How Much Does Natural Resource Extraction Really Diminish National Wealth? The Implications of Discovery - Working Paper 290
AbstractThe paper considers the process of discovery for subsoil resources, including both hard minerals and hydrocarbons and estimates its magnitude in recent years, as derived from the sum of extraction and changes in proven reserves. Spurred on by technology change and strong market conditions, discovery has been substantial for most minerals. The value of discovered reserves is high relative to the costs of exploration, particularly when low social discount rates are used to value potential production in the future. Discovery is therefore valuable and should be considered as adding to national wealth through increases in proven reserves. Many countries can continue to generate resource rents far longer than indicated by current reserve estimates and this has implications for decisions on how to plan to spend or save rents. With the high response of discovery to prices and technology, environmental constraints (climate change, water) are more likely than the actual exhaustion of resource deposits to limit resource-based development. The divergence between private and social valuation of discoveries may also justify measures taken by countries to encourage exploration, including through the provision of geo-scientific data to increase interest in discovery as well as competition among mining companies. More information is needed on the payoff to such investments, some of which are supported by donors. However, exploration is, of course, only a slice of the resource value chain. Many countries will need to improve management along the entire chain if resource wealth is to benefit their development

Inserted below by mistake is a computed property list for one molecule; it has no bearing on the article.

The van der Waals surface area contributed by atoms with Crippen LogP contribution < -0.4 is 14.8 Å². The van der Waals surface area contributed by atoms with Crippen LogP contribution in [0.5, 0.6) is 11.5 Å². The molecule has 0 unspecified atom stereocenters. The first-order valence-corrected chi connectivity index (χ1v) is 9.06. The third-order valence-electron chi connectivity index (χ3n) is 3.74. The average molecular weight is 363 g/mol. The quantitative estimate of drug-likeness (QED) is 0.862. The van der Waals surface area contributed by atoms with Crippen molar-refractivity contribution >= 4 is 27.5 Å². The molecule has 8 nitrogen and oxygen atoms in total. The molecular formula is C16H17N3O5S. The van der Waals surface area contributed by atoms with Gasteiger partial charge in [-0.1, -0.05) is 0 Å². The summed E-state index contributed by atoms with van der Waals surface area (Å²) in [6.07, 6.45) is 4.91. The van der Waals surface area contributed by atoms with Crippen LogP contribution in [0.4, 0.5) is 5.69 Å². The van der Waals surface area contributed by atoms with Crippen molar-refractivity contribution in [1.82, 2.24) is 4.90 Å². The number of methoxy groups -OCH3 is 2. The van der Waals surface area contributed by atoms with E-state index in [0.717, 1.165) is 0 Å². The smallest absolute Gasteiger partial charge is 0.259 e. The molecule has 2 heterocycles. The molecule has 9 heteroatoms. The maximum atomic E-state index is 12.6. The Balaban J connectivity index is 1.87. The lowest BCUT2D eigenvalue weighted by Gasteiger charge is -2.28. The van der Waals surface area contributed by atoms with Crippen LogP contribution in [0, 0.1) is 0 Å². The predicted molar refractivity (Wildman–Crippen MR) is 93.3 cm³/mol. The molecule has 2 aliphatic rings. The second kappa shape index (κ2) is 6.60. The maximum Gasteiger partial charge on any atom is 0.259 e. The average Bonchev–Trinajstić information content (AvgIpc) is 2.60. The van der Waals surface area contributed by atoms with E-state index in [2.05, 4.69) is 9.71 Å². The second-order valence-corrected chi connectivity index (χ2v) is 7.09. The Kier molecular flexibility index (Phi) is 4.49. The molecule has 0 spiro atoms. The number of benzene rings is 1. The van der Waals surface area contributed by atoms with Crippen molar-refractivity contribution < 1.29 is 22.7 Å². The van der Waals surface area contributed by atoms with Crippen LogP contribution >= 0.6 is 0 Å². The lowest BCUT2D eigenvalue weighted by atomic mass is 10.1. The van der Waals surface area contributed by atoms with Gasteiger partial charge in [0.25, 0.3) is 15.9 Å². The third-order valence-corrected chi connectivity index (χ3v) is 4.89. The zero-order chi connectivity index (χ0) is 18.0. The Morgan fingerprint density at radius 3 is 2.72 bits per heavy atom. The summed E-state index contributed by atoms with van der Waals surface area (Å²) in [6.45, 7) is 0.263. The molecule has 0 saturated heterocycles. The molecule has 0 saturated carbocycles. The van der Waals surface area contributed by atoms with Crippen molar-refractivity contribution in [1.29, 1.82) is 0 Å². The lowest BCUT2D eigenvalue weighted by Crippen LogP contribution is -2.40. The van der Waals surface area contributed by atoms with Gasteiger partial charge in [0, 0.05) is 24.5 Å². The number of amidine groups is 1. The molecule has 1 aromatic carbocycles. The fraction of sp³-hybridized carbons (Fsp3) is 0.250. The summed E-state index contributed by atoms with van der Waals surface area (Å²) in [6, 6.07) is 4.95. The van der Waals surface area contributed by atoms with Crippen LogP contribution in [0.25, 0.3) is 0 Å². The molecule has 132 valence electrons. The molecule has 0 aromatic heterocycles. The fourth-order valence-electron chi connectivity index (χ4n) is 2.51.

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Bibliographic InfoPaper provided by Center for Global Development in its series Working Papers with number 290.
Length: 33 pages
Date of creation: Mar 2012
Date of revision:
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Web page: http://www.cgdev.org
development; mining; natural resource; resource rich; hydrocarbons; depletion; extractive; wealth measurement.;
Find related papers by JEL classification:
- O10 - Economic Development, Technological Change, and Growth - - Economic Development - - - General
- O13 - Economic Development, Technological Change, and Growth - - Economic Development - - - Agriculture; Natural Resources; Environment; Other Primary Products
- Q30 - Agricultural and Natural Resource Economics; Environmental and Ecological Economics - - Nonrenewable Resources and Conservation - - - General
- Q31 - Agricultural and Natural Resource Economics; Environmental and Ecological Economics - - Nonrenewable Resources and Conservation - - - Demand and Supply
- Q32 - Agricultural and Natural Resource Economics; Environmental and Ecological Economics - - Nonrenewable Resources and Conservation - - - Exhaustible Resources and Economic Development
- Q40 - Agricultural and Natural Resource Economics; Environmental and Ecological Economics - - Energy - - - General
- E01 - Macroeconomics and Monetary Economics - - General - - - Measurement and Data on National Income and Product Accounts and Wealth; Environmental Accounts
This paper has been announced in the following NEP Reports:
- NEP-ALL-2012-04-10 (All new papers)
- NEP-ENE-2012-04-10 (Energy Economics)
- NEP-ENV-2012-04-10 (Environmental Economics)
Please report citation or reference errors to , or , if you are the registered author of the cited work, log in to your RePEc Author Service profile, click on "citations" and make appropriate adjustments.:
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